WASHINGTON—Global trade and commerce is increasingly dependent on data flowing across borders, but a new report from the Information Technology and Innovation Foundation (ITIF), the leading think tank for science and technology policy, finds there are too few surveys that accurately measure the extent and value of these data flows, and the resulting information vacuum leaves governments blind to the potential impact of policies that restrict how data can be stored, managed, or transferred.
ITIF’s report calls on governments, trade associations, and regional and multilateral organizations to fill this gap in understanding by surveying more firms to quantify and calculate the value of their data transfers. ITIF suggests building on the few quality surveys that exist so far, such as one conducted by the Organization for Economic Cooperation and Development (OECD).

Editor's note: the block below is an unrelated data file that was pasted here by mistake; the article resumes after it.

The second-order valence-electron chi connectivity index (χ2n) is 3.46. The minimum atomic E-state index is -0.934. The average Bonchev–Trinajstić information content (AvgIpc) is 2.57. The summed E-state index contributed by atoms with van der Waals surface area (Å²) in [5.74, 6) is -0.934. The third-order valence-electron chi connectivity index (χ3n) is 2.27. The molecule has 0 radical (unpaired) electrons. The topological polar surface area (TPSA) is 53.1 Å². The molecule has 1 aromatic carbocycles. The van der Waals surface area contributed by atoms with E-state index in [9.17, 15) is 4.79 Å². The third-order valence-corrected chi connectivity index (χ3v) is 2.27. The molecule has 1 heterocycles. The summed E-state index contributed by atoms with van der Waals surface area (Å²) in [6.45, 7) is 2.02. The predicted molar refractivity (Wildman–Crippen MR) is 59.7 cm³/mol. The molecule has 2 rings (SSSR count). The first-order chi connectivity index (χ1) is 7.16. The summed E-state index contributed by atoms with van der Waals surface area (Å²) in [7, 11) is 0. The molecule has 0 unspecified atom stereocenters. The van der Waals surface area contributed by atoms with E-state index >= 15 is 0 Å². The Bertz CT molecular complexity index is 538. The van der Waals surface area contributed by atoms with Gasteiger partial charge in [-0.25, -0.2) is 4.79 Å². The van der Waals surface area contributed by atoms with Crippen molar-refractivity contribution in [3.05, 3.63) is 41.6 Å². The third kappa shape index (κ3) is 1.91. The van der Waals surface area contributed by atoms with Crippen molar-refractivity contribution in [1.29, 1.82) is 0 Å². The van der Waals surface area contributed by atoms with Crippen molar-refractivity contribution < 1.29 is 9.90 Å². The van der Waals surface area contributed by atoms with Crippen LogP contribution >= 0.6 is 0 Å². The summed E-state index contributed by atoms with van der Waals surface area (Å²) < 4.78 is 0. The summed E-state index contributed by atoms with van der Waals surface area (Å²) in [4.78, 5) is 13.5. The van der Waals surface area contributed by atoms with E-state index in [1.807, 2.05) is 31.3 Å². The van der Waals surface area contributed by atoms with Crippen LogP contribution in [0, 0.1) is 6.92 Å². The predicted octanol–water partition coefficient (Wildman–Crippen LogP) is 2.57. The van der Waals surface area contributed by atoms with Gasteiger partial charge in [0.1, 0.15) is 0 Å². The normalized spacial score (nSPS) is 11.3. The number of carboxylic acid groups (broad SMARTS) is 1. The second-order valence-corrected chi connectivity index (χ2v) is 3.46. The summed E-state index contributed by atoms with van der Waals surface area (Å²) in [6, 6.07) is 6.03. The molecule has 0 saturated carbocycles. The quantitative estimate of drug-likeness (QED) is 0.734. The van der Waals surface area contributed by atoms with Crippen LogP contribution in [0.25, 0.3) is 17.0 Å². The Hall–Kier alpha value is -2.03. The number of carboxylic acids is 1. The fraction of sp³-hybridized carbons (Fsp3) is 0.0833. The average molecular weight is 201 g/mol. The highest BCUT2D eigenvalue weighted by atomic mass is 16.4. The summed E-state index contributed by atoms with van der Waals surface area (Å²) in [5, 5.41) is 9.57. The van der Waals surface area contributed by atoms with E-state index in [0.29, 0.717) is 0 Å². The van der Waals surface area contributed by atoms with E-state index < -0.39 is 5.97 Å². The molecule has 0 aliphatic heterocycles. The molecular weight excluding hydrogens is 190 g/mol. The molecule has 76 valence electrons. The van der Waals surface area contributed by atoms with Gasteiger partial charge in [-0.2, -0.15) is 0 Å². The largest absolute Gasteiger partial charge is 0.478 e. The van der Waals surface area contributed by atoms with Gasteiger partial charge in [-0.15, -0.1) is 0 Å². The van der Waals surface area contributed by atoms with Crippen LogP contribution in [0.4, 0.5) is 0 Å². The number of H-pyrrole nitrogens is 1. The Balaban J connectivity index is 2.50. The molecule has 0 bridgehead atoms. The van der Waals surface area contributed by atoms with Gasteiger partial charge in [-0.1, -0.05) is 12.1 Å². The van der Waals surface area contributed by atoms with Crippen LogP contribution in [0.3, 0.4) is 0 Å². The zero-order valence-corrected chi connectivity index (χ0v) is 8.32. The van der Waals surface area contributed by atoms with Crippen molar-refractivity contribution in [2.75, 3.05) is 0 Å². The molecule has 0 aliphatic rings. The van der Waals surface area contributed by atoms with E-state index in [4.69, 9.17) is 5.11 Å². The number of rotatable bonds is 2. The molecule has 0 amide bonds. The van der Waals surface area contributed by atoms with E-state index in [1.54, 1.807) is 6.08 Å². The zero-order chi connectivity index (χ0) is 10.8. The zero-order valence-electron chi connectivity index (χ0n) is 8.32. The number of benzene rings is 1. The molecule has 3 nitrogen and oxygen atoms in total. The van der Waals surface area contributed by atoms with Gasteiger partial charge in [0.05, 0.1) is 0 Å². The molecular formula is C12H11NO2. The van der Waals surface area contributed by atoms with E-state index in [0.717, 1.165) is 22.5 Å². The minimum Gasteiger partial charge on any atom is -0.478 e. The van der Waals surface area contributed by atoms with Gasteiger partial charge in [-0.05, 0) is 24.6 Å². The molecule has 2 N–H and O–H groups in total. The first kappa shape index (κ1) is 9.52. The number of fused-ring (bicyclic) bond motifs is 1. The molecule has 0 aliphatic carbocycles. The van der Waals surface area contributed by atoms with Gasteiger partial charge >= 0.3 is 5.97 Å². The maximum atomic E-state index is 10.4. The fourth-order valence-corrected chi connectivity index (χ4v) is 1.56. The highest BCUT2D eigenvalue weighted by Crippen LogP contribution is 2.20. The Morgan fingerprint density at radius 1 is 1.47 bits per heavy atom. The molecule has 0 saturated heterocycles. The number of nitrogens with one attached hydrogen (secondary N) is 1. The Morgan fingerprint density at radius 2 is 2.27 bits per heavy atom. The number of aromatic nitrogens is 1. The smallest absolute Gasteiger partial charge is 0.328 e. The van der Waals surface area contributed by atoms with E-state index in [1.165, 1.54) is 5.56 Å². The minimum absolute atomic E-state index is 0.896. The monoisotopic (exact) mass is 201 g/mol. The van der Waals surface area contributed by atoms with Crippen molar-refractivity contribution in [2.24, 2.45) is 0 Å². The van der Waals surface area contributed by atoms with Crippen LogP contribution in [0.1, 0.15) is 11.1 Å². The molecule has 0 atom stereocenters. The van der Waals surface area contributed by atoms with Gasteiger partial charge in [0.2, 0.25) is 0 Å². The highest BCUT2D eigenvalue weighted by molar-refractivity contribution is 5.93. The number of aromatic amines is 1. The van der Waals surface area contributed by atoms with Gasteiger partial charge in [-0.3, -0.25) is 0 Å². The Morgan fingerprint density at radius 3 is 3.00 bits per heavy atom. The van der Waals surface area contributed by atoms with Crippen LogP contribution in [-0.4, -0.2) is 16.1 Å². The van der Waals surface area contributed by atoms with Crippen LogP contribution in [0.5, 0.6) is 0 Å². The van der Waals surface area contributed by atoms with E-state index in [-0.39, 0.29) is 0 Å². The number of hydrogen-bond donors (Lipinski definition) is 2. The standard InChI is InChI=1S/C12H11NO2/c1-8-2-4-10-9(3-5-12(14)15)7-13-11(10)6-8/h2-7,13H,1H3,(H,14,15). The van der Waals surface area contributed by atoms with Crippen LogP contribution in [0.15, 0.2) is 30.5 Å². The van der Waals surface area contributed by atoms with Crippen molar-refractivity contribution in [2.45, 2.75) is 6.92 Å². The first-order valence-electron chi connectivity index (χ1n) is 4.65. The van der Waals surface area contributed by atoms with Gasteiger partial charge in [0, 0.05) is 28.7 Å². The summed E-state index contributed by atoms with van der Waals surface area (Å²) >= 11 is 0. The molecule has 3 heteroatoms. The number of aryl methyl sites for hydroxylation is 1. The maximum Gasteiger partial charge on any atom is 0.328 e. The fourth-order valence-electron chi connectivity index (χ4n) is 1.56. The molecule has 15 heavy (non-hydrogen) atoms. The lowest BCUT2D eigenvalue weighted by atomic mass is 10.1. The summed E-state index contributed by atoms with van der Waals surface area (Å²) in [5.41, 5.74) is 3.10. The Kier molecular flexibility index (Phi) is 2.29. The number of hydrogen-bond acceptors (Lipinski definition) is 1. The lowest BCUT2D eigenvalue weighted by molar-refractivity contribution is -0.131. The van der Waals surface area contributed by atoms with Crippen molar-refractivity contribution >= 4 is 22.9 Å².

“To build support global digital trade, stakeholders need to show policymakers how much it’s worth,” said Nigel Cory, ITIF’s associate director for trade policy, who authored the report. “There is a troubling information gap in the digital economy today, and it’s leading to damaging policies, because governments often fail to appreciate how various data-protection regulations can impact companies’ ability to conduct business.”
The report analyzes the most rigorous studies that have been conducted to date, including one from Japan on the impact of Chinese and European cybersecurity and data-protection laws, and surveys by the OECD and Inter-American Develoment Bank.
Those studies give glimpses of the economic impact of policies such as China’s cybersecurity law (CSL) and the European Union’s General Data Protection Regulation (GDPR). But ITIF concludes much more extensive survey work is needed, both at the domestic level by individual countries and internationally through partnerships among governments, trade associations, and regional and multilateral organizations with an that value an open, competitive digital economy.
“Surveys can reflect biases arising from self-selection and channels of distribution,” said Cory. “But those issues can be addressed with the right structure, support, and cooperation.”